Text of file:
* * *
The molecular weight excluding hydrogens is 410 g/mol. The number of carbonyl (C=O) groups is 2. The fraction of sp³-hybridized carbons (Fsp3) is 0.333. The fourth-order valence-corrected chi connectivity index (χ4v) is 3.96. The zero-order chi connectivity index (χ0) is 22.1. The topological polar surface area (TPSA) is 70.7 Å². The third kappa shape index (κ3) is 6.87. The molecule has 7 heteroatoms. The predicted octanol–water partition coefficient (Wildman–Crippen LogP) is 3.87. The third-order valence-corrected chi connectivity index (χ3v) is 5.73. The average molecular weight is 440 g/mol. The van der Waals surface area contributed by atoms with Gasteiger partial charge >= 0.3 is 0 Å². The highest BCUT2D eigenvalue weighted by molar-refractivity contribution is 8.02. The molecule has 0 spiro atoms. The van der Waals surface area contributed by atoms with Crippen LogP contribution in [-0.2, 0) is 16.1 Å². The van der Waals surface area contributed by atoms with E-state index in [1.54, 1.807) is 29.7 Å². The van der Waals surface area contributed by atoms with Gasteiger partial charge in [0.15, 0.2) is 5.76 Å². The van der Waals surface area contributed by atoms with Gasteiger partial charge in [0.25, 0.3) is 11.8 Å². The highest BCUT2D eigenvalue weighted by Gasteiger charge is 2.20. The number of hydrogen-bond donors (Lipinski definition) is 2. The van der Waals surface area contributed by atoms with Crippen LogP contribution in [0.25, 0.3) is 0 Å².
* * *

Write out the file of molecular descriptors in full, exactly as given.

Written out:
The molecular weight excluding hydrogens is 410 g/mol. The number of carbonyl (C=O) groups is 2. The fraction of sp³-hybridized carbons (Fsp3) is 0.333. The fourth-order valence-corrected chi connectivity index (χ4v) is 3.96. The zero-order chi connectivity index (χ0) is 22.1. The topological polar surface area (TPSA) is 70.7 Å². The third kappa shape index (κ3) is 6.87. The molecule has 7 heteroatoms. The predicted octanol–water partition coefficient (Wildman–Crippen LogP) is 3.87. The third-order valence-corrected chi connectivity index (χ3v) is 5.73. The average molecular weight is 440 g/mol. The van der Waals surface area contributed by atoms with Gasteiger partial charge >= 0.3 is 0 Å². The highest BCUT2D eigenvalue weighted by molar-refractivity contribution is 8.02. The molecule has 0 spiro atoms. The van der Waals surface area contributed by atoms with Crippen LogP contribution in [-0.2, 0) is 16.1 Å². The van der Waals surface area contributed by atoms with E-state index in [1.54, 1.807) is 29.7 Å². The van der Waals surface area contributed by atoms with Gasteiger partial charge in [0.15, 0.2) is 5.76 Å². The van der Waals surface area contributed by atoms with Gasteiger partial charge in [0.25, 0.3) is 11.8 Å². The highest BCUT2D eigenvalue weighted by Gasteiger charge is 2.20. The number of hydrogen-bond donors (Lipinski definition) is 2. The van der Waals surface area contributed by atoms with Crippen LogP contribution in [0.25, 0.3) is 0 Å².